Nuclear microscopy and the application to diabetes research

Ulf Lindh, Torbjörn Sunde, Lisa Juntti-Berggren, Per Olof Berggren, Eva Pålsgård

Research output: Contribution to journalArticle

7 Scopus citations

Abstract

Nuclear microscopy is the use of a finely focussed beam of charged particles to extract structural information from a sample. In biomedicine, the samples may be individual cells or tissue sections. The increasing interest in trace elements has motivated nuclear microscopy of the islets of Langerhans and surrounding tissue in pancreas cryosections from experimental animals. The incitement of these investigations was the possible role of trace elements for insulin secretion and correlations with important elements such as calcium. The regulation of secretion has direct consequence for diabetes. The studies in Uppsala used non-inbred obese-hyperglycemic mice either fed ad libitum, starved 24 and 48 h. The results of these experiments illustrated with elemental maps and multivariate statistical analysis are presented and discussed. Some thoughts about the impact of nuclear microscopy in medicine and trace element biology will also be given.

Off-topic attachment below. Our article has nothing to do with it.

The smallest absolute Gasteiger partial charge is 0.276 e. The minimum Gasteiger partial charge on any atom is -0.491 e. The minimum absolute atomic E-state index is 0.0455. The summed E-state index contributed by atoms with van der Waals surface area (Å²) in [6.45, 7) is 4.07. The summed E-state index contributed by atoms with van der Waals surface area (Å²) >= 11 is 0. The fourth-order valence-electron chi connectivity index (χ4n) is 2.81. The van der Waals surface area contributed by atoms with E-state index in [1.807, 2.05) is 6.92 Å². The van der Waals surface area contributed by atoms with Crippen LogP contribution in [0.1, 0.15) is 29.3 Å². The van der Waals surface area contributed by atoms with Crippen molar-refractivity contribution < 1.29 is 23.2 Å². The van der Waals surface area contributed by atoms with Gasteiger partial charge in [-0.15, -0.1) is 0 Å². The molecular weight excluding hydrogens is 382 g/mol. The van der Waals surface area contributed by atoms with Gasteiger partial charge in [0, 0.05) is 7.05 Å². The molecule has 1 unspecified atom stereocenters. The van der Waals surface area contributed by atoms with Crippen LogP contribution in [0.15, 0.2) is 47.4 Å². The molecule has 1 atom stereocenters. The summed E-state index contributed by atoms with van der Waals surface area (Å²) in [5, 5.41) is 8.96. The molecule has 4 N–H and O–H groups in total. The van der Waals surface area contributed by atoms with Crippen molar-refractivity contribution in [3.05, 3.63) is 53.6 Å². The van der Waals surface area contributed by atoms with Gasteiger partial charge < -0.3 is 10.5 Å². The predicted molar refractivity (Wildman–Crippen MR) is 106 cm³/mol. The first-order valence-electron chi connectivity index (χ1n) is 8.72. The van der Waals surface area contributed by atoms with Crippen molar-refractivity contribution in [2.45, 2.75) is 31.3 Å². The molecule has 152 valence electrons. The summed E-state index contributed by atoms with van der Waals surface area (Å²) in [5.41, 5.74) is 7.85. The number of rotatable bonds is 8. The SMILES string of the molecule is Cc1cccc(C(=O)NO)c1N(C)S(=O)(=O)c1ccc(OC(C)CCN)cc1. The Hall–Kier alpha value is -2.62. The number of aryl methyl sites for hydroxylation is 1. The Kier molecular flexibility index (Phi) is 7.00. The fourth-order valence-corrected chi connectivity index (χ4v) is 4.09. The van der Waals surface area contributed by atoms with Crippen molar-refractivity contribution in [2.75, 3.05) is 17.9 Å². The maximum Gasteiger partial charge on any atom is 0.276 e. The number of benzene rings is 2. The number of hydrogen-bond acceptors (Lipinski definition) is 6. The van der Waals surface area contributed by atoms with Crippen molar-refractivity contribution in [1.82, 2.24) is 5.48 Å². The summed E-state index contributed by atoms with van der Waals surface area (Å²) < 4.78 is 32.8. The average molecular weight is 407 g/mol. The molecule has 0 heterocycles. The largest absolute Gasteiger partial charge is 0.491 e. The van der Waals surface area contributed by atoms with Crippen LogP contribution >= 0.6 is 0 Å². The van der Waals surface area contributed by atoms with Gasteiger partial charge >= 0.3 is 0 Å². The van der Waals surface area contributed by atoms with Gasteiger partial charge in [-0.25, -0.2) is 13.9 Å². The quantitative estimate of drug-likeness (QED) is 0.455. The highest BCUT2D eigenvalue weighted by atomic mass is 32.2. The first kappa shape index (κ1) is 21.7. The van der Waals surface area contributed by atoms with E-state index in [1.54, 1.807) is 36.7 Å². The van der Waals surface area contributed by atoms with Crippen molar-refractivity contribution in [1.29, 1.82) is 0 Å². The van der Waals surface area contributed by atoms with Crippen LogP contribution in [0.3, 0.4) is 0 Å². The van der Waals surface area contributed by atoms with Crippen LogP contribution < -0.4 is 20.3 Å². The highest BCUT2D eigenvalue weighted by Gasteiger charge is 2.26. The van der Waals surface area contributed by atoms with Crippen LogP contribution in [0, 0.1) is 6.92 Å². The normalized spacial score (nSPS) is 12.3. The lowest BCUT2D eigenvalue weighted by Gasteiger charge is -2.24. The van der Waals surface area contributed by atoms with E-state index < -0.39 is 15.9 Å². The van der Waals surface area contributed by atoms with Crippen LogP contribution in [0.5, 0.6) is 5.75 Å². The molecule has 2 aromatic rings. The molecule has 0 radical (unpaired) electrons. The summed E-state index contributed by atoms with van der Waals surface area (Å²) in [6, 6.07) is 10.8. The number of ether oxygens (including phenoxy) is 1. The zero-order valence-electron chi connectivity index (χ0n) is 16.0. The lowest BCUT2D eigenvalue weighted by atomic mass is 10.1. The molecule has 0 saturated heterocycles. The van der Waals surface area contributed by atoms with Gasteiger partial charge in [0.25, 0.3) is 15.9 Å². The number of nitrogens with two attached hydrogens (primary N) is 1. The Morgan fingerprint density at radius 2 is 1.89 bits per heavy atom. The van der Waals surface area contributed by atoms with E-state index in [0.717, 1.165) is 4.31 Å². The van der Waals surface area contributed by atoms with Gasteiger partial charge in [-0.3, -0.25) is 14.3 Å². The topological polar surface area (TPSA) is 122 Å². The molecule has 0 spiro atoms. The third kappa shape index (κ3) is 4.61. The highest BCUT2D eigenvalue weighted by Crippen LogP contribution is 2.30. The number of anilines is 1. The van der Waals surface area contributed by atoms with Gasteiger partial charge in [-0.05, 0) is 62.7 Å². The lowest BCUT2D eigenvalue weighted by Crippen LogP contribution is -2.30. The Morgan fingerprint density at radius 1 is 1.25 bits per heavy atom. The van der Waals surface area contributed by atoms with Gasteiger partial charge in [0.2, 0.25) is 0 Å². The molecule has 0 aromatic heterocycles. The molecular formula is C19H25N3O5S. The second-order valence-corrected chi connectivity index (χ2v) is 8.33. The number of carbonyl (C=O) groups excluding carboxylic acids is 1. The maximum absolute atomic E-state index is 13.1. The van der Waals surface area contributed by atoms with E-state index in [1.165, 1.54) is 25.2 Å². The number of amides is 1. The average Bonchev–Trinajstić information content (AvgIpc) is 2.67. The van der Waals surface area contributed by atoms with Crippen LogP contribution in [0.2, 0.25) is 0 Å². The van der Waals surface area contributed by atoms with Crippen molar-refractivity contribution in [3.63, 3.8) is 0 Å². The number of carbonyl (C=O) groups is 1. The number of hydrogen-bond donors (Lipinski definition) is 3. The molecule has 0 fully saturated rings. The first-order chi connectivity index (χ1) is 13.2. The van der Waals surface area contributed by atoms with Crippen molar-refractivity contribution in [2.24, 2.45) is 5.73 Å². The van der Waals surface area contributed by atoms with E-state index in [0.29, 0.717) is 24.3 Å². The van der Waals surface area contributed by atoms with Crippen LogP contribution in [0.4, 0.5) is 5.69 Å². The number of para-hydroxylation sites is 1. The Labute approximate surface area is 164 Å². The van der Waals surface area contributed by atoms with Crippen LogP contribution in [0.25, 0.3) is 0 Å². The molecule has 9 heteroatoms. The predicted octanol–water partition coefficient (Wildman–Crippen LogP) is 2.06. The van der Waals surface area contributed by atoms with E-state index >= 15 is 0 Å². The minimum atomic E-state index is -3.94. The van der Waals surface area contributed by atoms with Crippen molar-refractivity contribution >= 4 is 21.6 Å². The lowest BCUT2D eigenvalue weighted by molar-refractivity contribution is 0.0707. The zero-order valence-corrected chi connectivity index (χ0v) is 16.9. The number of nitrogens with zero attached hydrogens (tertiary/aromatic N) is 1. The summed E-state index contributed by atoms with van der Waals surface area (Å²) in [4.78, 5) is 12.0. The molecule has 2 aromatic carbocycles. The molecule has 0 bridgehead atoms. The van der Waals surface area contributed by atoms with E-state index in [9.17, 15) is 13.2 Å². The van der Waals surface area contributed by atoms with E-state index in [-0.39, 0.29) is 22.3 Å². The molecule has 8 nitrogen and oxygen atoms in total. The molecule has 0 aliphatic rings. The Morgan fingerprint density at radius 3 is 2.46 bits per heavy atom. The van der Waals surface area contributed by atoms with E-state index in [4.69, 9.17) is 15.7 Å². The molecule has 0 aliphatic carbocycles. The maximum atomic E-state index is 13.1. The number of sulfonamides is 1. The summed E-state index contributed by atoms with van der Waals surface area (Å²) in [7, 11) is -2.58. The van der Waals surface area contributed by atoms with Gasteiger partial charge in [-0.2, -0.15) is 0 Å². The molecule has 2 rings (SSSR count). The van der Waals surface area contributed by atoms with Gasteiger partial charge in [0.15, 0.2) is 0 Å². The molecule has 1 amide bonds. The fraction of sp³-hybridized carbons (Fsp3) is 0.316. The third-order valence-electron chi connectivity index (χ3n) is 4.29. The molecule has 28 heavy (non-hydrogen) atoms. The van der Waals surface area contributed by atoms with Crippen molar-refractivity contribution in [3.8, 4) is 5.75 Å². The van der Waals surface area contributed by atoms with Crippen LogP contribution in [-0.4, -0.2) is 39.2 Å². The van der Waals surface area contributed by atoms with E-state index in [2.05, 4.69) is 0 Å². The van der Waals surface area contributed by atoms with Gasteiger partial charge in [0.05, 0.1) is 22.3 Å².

Original languageEnglish (US)
Pages (from-to)1279-1283
Number of pages5
JournalNuclear Inst. and Methods in Physics Research, B
Volume56-57
Issue numberPART 2
DOIs
StatePublished - May 1 1991

ASJC Scopus subject areas

  • Nuclear and High Energy Physics
  • Instrumentation

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    Lindh, U., Sunde, T., Juntti-Berggren, L., Berggren, P. O., & Pålsgård, E. (1991). Nuclear microscopy and the application to diabetes research. Nuclear Inst. and Methods in Physics Research, B, 56-57(PART 2), 1279-1283. https://doi.org/10.1016/0168-583X(91)95151-3